On 14 June, McGuinness Institute interns Jeremy Todd and Susie Krieble attended the 2013 Financial Literacy Summit in Auckland hosted by the Commission for Financial Literacy and Retirement Income. Although New Zealand has come out on top in a study comparing average levels of financial literacy across different countries, experts emphasised that we cannot afford to become complacent as there is still plenty of work to be done.

The day began with speakers Diane Maxwell, the newly appointed Retirement Commissioner, and, Sir Jerry Mateparae. They both emphasised that upon leaving that evening, attendants should be motivated to enact change and not rest upon purely talking about what could be done. Having had more than a week to reflect on the Summit a few key messages have resonated with us.

The overarching theme of the day was that not only is financial literacy critical for overcoming poverty and improving our overall wellbeing but it is important for our national long-term fiscal position. An educated public will be more likely to put money into savings or investments creating an important capital base for economic growth. The most powerful quote of the day was from Sir Jerry, originally by Annamaria Lusardi: “just as it was not possible to live in an industrialised society without print literacy … it is not possible to live in today’s world without being financially literate.”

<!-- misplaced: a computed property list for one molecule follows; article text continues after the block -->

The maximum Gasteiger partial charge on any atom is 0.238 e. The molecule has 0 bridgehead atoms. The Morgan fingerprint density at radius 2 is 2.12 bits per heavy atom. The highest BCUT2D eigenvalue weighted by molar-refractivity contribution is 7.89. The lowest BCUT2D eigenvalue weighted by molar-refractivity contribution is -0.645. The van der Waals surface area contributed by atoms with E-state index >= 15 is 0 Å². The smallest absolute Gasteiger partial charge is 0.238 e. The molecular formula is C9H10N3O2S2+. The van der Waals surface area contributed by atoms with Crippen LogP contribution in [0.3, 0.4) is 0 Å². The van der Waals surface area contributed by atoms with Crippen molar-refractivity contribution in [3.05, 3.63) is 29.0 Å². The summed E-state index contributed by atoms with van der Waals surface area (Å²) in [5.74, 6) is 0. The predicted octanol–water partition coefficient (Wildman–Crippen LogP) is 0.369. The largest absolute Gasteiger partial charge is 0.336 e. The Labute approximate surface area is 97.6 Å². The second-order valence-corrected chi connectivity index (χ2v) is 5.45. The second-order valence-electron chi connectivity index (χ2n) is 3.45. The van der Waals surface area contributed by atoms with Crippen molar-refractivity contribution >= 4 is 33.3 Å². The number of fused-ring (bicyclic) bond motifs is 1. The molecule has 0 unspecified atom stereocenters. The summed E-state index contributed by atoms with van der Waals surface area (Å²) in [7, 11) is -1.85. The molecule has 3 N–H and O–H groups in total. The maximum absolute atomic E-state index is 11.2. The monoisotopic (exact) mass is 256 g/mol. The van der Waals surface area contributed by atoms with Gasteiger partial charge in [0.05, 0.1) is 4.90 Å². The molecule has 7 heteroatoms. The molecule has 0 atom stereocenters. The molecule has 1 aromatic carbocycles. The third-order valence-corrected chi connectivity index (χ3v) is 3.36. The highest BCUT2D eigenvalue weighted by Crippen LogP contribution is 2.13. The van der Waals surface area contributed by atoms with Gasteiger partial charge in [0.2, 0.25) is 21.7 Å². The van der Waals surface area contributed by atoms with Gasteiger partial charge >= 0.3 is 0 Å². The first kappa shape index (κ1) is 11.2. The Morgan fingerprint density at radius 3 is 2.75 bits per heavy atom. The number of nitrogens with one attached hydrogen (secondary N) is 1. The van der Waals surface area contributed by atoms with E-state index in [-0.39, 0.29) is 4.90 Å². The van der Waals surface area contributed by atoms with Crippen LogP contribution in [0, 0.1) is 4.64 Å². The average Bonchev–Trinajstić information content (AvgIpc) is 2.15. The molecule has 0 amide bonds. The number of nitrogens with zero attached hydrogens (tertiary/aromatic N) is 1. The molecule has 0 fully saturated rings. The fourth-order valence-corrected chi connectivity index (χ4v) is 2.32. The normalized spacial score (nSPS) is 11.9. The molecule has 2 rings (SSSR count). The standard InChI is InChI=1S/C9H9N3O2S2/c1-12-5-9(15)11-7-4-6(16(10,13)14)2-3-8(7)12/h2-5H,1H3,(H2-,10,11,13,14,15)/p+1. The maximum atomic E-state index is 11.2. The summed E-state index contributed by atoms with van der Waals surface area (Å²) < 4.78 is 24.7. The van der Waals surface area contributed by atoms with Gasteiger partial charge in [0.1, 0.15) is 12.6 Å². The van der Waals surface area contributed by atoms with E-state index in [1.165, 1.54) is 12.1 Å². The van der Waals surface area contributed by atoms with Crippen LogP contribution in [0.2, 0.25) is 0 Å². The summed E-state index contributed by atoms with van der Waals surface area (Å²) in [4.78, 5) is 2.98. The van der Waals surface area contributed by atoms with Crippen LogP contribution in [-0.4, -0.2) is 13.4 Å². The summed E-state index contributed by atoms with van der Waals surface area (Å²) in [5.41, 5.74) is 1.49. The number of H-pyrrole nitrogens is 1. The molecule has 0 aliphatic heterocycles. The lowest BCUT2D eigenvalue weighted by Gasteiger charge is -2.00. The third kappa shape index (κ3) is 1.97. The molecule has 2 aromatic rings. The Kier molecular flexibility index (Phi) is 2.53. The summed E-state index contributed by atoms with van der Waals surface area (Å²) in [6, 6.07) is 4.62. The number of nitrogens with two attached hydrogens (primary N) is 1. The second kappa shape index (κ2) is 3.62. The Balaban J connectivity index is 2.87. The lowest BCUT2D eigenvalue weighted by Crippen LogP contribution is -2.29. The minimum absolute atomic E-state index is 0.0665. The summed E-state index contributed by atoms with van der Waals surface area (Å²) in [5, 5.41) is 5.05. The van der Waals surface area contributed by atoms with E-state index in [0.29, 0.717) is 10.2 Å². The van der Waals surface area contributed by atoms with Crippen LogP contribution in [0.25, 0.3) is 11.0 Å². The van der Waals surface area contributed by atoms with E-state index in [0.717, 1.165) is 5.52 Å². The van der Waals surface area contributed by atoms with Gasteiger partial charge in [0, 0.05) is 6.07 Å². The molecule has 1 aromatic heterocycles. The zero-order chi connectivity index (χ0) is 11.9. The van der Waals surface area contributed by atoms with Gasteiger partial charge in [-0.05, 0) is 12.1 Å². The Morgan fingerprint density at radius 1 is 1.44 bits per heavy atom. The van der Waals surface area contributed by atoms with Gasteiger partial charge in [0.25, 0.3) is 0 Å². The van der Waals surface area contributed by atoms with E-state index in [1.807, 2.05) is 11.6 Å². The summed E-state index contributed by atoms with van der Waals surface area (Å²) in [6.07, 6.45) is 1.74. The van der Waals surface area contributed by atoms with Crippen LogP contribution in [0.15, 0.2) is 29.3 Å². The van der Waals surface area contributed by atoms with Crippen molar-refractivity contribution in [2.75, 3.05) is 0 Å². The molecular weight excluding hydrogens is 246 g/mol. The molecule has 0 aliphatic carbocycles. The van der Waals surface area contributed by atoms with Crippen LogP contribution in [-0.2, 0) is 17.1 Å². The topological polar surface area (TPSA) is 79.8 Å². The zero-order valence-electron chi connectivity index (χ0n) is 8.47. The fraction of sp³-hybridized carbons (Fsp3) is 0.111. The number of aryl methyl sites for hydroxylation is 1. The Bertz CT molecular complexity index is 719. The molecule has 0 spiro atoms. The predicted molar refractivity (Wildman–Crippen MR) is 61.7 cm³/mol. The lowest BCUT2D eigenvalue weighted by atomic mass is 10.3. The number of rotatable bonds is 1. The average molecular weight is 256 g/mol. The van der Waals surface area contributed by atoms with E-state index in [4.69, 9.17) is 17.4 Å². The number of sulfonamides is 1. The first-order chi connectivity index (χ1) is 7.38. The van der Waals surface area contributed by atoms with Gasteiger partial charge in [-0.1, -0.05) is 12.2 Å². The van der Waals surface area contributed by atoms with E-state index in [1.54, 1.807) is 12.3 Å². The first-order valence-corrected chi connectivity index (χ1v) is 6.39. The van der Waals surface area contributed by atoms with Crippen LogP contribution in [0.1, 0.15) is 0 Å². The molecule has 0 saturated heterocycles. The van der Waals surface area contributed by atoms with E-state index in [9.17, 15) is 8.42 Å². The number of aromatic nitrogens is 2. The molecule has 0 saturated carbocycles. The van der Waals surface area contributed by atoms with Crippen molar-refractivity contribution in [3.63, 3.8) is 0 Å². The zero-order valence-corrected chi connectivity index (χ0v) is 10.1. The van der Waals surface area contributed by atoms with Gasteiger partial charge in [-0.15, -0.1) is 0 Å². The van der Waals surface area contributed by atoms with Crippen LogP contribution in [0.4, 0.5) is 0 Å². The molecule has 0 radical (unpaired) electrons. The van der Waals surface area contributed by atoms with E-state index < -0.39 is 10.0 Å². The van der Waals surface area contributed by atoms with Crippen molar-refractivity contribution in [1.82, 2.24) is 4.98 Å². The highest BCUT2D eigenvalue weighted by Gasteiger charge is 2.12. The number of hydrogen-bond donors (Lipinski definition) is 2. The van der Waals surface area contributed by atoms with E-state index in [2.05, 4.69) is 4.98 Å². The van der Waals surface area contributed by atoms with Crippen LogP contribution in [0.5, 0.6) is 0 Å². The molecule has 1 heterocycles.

Air Commodore, Robert Brown discussed the duty of care that employers have to their staff and his initiative at the Royal Australian Defence Force which teaches their employees about financial literacy. They have had incredible success with improving financial literacy of their personnel, which led to an award at the national Australian Money Smart Week.

Gerri Walsh of US financial regulator FINRA talked about the benefits of having an organisation that readily made available information on financial advisors and provided investor education resources. The insight into investor education also exposed the other side of financial literacy – the need for the advisory profession to practice due diligence. Gerri also touched on another major theme which was the idea that it is not just policy makers and commissioners who have a stake in this, but communities, schools, businesses and the rest of civil society and therefore a co-ordinated approach is necessary.

This tied in well with the presentation by Robyn Scott, the Education Manager for the Commission, who reported back on the success of a workshop on teaching financial literacy involving teachers and community leaders.  She also encouraged everyone to register for Money Week.

We learnt that the challenge for teaching is two-fold, it is both coating broccoli in chocolate as Gerri Walsh explained (making a boring subject interesting) and engaging teachers with the resources to the point that they are comfortable in teaching them.

One of the key themes to emerge from the LongTermNZ workshop run by the Institute in December 2012 was a strong desire from participants to improve financial and civics education at a primary and secondary level. The Summit was a fantastic opportunity to hear from experts, business leaders and civil servants who share this desire.


Financial literacy quiz victors Ashleigh Cox (from Waikato University) with Susie Krieble and Jeremy Todd. It was great to see Ashleigh Cox at the Summit – Ashleigh was a participant at LongTermNZ and the recipient of the Jan Lee Martin Science Meets Humanities Scholarship